Working session
Department of contemporary continental philosophy

08. 03. 2019; 10:00

Institute of Philosophy boardroom, 1st floor


Living the Future New:
FIgures, Synecdhoches and iconoclasts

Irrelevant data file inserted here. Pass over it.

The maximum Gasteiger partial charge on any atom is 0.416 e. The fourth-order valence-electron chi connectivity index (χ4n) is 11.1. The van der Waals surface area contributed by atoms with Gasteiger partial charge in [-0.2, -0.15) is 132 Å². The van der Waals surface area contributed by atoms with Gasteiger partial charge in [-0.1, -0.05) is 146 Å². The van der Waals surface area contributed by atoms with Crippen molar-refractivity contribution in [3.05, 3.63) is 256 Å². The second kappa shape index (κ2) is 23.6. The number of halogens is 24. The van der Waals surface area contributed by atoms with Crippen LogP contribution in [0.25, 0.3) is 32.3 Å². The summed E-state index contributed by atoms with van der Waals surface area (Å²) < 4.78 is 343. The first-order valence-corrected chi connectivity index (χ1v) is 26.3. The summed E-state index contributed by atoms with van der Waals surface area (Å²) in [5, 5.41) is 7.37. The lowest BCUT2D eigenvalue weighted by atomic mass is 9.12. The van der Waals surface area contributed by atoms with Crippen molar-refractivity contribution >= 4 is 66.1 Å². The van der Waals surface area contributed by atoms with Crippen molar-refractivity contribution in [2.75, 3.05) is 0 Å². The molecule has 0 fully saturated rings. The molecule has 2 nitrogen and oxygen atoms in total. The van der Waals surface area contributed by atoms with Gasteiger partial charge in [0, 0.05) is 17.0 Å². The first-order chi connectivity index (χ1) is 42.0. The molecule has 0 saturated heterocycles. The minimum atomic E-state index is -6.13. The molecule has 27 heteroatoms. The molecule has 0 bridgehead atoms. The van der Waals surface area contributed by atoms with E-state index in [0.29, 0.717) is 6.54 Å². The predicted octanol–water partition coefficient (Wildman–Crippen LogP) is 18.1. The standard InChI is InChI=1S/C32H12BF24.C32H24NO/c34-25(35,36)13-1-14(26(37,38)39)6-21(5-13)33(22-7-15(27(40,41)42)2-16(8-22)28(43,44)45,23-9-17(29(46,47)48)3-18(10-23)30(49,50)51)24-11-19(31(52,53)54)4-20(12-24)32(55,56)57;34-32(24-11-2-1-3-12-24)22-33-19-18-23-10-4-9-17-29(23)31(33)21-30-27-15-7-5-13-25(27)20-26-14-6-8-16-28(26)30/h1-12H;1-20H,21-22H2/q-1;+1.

The idea that political practice should seek to 'prefigure' a desired future by enacting elements of that future within the present is commonplace in many contemporary social movements. This, however, is understood in diverse and sometimes conflicting ways, and this paper will consider three approaches to conceptualising this relationship between present and future. The first draws on the etymology of 'figuration' as elaborated by Erich Auerbach. This sees it's origins in disputes among the church fathers over the precise relationship between Old and New Testament, in which a figurative relationship is distinguished from a merely allegorical one and seen as positing an intimate identity between real historical events. Uri Gordon has recently traced the influence of this approach in more recent social movements, but also criticised it for its historical determinacy and for acting as a consolation for activists. An alternative conceptualisation is offered by Benjamin Franks, who suggests that prefigurative practices should be understood as synecdoches, parts that stand in for a desired future whole. Yet this raises epistemic questions of how to recognise such parts as belonging to a wider whole, and a risk of fetishism, in which a part obscures or replaces a whole, instead of representing it. A final approach is offered by those who Russell Jacoby calls iconoclastic utopians, including figures such as Bloch and Benjamin, who are influenced by elements of the Jewish messianic tradition, and as see the present as anticipating a future that nonetheless cannot be fully named or represented. While there are affinities between these approaches, they also differ in important ways, with consequences for critical theory and practice.